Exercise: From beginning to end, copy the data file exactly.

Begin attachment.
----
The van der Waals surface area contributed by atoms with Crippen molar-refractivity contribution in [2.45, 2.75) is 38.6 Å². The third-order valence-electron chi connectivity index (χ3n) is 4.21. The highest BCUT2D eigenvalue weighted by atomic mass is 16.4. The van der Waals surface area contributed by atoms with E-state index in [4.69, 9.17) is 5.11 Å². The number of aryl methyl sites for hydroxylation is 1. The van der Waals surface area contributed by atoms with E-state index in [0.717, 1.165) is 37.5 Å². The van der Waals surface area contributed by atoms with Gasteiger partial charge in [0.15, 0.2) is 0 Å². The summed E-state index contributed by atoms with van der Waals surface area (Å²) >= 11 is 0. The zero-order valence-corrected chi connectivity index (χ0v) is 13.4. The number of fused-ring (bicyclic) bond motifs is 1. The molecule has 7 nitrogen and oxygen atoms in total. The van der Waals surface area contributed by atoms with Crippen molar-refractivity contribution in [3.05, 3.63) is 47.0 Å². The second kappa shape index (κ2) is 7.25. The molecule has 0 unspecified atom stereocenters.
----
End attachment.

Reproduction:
The van der Waals surface area contributed by atoms with Crippen molar-refractivity contribution in [2.45, 2.75) is 38.6 Å². The third-order valence-electron chi connectivity index (χ3n) is 4.21. The highest BCUT2D eigenvalue weighted by atomic mass is 16.4. The van der Waals surface area contributed by atoms with E-state index in [4.69, 9.17) is 5.11 Å². The number of aryl methyl sites for hydroxylation is 1. The van der Waals surface area contributed by atoms with E-state index in [0.717, 1.165) is 37.5 Å². The van der Waals surface area contributed by atoms with Gasteiger partial charge in [0.15, 0.2) is 0 Å². The summed E-state index contributed by atoms with van der Waals surface area (Å²) >= 11 is 0. The zero-order valence-corrected chi connectivity index (χ0v) is 13.4. The number of fused-ring (bicyclic) bond motifs is 1. The molecule has 7 nitrogen and oxygen atoms in total. The van der Waals surface area contributed by atoms with Crippen molar-refractivity contribution in [3.05, 3.63) is 47.0 Å². The second kappa shape index (κ2) is 7.25. The molecule has 0 unspecified atom stereocenters.